Samuel Collins (physician)

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Samuel Collins

Samuel Collins (1619 in Braintree – 26 October 1670 in Paris;[1] Samuel Collins I in Russian bibliography, see disambiguation) was a British doctor and author. Collins was a personal physician to Alexis I of Russia in 1659–1666 and the author of The Present State of Russia printed in London in 1667.

Biography[edit]

Born to a vicar in Braintree, Samuel Collins entered Corpus Christi College, Cambridge in 1635 but for some reason took no degree at the university.[2] Presumably, he pursued medical career in Padua where he graduated M.D; in 1659 his diploma was recognized by Oxford University. In 1659 or 1660 Collins was approached by John Hedben, one of several men in Russian employ assigned the task of recruiting skilled Europeans for service at the court of Tsar Aleksei Mikhailovich. Collins accepted the proposal and shortly moved to Moscow. He remained in the capital for nine years as personal physician to Tsar Aleksei. Collins practiced such remedies as Deer horns, Moose hoofs and Hare hair (Latin: Cor.cervi, ungul.Al., pil. Lepor), apparently with success.[3] Collins resigned from Russian service 28 June 1666 with honours and a generous pay and immediately left for England. There he compiled his notes on life in Muscovy into The Present State of Russia, in a Letter to a Friend in London. Collins declared that he deliberately had not used any written sources, pretending that no man of his intelligence and capabilities has ever traveled to Moscow. Modern analysis corroborated this claim.[4]

The first English edition of The Present State of Russia was released in 1667 and reissued in 1668, 1671 and 1698. Collins, according to a cenotaph in Braintree, died "taking a journey into France" on 26 October 1670 in Paris.[1] The French edition was printed anonymously in 1679; the German translation in 1929. The first Russian edition, translated by Pyotr Kireyevsky from a French print, was published in 1828 (excerpts) and 1841 (complete text); in 1846 Kireyevsky published a translation of an English original. The book was regularly reprinted since.[5]

Critical assessment[edit]

The book contains 26 chapters, arranged without a particular plan. As a doctor, Collins paid particular attention to local climate, nature and food habits. His account of Russian life outside of Moscow is, however, grossly incorrect: for example, he described contemporary Ukrainians as "Circassians sic, a people of Tartarian race".[6] On the other hand, he rebutted the legendary Vegetable Lamb cryptid that found its place in Peter Petreius book.[7]

Like contemporary Western authors, Collins indiscriminately filled the book with unreliable anecdotes. Some of these stories can be traced to common European tales; others, based on a game of Russian words, give away his knowledge of vernacular spoken Russian.[4] Collins, apart from retelling anecdotes, provided unique information not available in other Western sources:

  • about the minister Afanasy Ordin-Nashchokin[8]
  • about commercial rivalry between the Dutch and English traders in Muscovy (by the 1660s the Dutch were clearly winning)[9]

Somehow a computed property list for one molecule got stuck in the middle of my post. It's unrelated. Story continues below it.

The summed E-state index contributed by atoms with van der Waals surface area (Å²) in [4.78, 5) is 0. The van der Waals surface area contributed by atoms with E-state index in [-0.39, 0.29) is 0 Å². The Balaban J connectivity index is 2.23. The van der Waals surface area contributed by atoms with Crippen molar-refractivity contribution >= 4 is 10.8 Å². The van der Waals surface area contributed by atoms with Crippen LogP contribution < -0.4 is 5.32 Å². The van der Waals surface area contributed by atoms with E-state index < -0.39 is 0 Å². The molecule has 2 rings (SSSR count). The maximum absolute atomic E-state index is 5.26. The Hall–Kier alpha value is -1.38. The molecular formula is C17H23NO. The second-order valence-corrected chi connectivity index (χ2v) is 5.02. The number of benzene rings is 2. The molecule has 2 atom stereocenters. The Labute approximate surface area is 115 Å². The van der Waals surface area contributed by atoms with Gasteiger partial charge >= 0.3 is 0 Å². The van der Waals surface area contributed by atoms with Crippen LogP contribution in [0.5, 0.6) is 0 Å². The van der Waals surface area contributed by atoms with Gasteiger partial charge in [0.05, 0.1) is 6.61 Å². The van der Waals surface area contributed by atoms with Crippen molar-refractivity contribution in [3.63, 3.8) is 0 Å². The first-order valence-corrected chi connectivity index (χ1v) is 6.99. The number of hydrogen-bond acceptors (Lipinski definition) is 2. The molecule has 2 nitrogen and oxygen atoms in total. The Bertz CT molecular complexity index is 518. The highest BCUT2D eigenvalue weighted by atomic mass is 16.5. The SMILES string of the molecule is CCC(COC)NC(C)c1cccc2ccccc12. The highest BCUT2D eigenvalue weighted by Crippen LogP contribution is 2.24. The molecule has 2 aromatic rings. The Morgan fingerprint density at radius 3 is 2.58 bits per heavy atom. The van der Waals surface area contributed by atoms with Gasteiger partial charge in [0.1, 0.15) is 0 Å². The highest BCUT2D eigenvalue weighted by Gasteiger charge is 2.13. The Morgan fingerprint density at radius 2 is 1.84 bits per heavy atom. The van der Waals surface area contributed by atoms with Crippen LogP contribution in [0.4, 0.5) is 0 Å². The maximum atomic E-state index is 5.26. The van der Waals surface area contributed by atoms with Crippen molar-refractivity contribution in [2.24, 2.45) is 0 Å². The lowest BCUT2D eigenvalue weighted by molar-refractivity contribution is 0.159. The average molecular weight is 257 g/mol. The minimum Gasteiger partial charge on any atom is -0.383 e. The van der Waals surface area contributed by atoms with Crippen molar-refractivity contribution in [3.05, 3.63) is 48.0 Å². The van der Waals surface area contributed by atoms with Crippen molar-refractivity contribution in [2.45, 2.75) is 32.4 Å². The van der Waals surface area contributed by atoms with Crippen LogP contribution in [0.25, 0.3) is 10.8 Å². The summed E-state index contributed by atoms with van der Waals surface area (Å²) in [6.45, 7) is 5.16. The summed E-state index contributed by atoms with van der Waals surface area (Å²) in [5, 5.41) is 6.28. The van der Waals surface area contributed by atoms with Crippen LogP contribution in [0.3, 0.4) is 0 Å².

• and about the tsar himself.

19th century Russian critics catalogued Collins under the russophobe variety of Western reporters, along with Giles Fletcher, the Elder and Peter Petreius. His unforgiving account of muscovite ethics, morality and religion is fully in line with these and other Western reports; modern analysis regards this aspect of his book as generally correct from the Protestant viewpoint of that period.[4] His own morality is evident from the passages related to crimes and punishment:

  • Collins approved execution of money forgers by pouring molten tin in their mouths, citing a Latin phrase with a meaning of "a fair law cures the crime with its own weapons"[10]
  • Likewise, Collins approved execution of wives who killed their husbands through burying them alive, because "a wife who could not even love her husband truly deserved death".[11]

Disambiguation[edit]

Life of Samuel Collins I overlapped with the lives of two other physicians also named Samuel Collins:[1][12]

  • Samuel Collins II (1618–1710), M.D. (Cambridge), a personal physician to Charles II of England and author of A System of Anatomy
  • Samuel Collins III (1617–1685), M.D. (Oxford), scholar and registrar at Oxford University

Father of Samuel Collins I, the vicar of Braintree, was also named Samuel. Ambiguous events in this biography were interpreted as in C. H. & Thomson Cooper 1860 article.[13]

References[edit]

  • Collins, Samuel (1671). The Present State of Russia: In a Letter to a Friend at London.
  • Lee, Leslie; Stephen, Sidney (1887). Dictionary of National Biography. Macmillan.
  • C. H. & Thompson Cooper (July–December 1860). Notes and Queries Second Series, vol. 10. London: Bell & Dadly.
  • Shokarev, S., editor (1997). Utverzdenie dinastii (Утверждение династии). Moscow: Rita-Print. ISBN 5-89486-002-4

Notes[edit]

  1. ^ a b c C. H. & Thomson Cooper, p. 42
  2. ^ "Collins, Samuel (CLNS635S)". A Cambridge Alumni Database. University of Cambridge. 
  3. ^ Collins, chapter II
  4. ^ a b c Shokarev, p. 414
  5. ^ Shokarev, p. 413
  6. ^ Collins, chapter VIII
  7. ^ Shokarev, p. 415
  8. ^ Collins, chapters XX, XXII, XXIII \
  9. ^ Collins, chapter XXIV
  10. ^ Collins, chapter XVI
  11. ^ Collins, chapter VII
  12. ^ Lee, Stephen, p. 376
  13. ^ The same approach is taken by modern Russian scholars, e.g. Shokarev

External links[edit]